UX Design Institute lands €1.5m deal with UK’s Learning People

30 May 2019

From left: Patrick Aylmer, CEO of Learning People, with Colman Walsh, CEO of UXDI. Image: Conor McCabe Photography

New agreement will accelerate UXDI’s global expansion.

Dublin user experience (UX) skills company UX Design Institute (UXDI) has secured a deal worth €1.5m to offer its professional diploma in UX design through UK online learning provider Learning People.

The agreement will see the growing Irish company enter the new markets of Australia and New Zealand and strengthen its presence in the UK.

‘We’ve had a really strong start to 2019 after our most successful year yet. This agreement will only help strengthen our position further’

Established in 2013 by veteran UX designer Colman Walsh, the UXDI is a profitable Irish business employing 10 people in its Dublin offices.

Powering the UX revolution

“The partnership both enhances and opens up some important markets for us,” Walsh said.

“We’ve had a really strong start to 2019 after our most successful year yet. This agreement will only help strengthen our position further.”

The company was initially focused on closing the rapidly expanding UX skills gap in Ireland and now educates students globally, with 73pc of its sales coming from abroad.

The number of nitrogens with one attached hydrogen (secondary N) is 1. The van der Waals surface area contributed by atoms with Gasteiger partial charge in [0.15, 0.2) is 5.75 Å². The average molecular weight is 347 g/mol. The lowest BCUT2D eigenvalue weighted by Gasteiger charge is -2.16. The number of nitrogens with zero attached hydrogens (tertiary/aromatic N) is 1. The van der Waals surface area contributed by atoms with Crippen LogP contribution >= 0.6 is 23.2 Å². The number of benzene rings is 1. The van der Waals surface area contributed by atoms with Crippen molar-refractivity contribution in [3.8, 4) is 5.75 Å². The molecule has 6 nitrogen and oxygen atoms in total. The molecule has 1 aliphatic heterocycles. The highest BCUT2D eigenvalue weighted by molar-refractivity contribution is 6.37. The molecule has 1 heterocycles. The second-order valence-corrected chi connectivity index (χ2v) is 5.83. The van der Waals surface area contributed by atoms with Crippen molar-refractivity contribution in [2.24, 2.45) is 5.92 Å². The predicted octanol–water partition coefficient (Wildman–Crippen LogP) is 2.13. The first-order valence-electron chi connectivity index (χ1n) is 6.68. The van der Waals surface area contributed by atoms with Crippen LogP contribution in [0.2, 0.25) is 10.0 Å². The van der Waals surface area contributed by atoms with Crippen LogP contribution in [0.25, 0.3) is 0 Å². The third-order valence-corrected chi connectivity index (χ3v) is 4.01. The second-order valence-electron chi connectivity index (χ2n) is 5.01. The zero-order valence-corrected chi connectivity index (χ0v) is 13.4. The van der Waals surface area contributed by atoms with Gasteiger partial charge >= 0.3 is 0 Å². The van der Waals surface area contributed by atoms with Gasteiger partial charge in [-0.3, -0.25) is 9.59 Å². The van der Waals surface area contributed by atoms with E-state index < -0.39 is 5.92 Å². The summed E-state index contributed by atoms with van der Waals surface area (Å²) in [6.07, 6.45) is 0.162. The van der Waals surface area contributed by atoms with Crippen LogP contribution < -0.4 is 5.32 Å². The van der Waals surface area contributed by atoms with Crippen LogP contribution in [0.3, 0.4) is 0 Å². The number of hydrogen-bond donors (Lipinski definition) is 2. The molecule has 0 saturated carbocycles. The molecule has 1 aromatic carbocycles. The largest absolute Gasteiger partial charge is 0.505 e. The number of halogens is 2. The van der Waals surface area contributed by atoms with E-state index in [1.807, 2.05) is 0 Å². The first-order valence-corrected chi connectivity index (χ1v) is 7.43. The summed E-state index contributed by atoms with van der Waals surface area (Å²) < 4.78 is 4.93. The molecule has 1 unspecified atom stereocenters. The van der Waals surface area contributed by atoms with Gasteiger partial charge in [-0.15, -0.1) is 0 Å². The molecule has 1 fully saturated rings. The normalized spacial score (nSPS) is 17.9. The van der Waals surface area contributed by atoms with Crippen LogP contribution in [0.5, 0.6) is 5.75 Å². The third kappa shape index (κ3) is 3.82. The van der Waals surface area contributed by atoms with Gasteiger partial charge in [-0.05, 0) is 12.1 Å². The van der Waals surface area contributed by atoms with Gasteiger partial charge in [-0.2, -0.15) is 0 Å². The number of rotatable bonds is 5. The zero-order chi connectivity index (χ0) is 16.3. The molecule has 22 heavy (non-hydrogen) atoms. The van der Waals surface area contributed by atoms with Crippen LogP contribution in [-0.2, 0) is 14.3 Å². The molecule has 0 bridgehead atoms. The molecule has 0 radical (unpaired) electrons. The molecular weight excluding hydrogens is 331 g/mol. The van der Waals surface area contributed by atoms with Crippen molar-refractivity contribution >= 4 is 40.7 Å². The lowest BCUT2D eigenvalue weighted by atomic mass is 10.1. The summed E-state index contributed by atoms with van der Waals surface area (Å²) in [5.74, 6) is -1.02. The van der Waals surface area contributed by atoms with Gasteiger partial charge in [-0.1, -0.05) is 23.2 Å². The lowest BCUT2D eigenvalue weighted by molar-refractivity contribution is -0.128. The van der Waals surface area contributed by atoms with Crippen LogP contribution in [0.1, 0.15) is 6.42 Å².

An industry advisory council helps steer the UXDI’s programmes. It consists of a mix of tech giants, international recruitment firms, and award-winning UX consultancies including Mastercard, SAP, Dell, RaboDirect and Morgan McKinley.

Currently, 30pc of revenue for the UXDI comes from the UK, with Ireland, the US, the Netherlands, Belgium and Germany its other key territories to date.

Learning People is one of the UK’s leading online education providers, producing 3,000 graduates a year. It offers a range of courses across project management, IT, digital marketing and cybersecurity.

“Our mission is to make tech careers simple by delivering up-to-date training, aligned to what employers are looking for. We offer online career education, sourcing the best training available across IT and project management,” said Patrick Aylmer, CEO of Learning People.

UX design helps organisations make better-quality digital products, so it unsurprisingly features among the top hard skills companies need most in 2019, as identified by LinkedIn.

An estimated 580,000 UX designers are needed in the tech industry in the EMEA alone by 2024, with the market estimated to be worth €1.5bn by 2021.

The average starting salary for UX designers is roughly €43,500 (£37,500), making it the best-paid profession among junior creatives.

A recent Morgan McKinley survey in Ireland showed UX designers commanding an average salary of €62,000, rising to €70,000.

John Kennedy is a journalist who served as editor of Silicon Republic for 17 years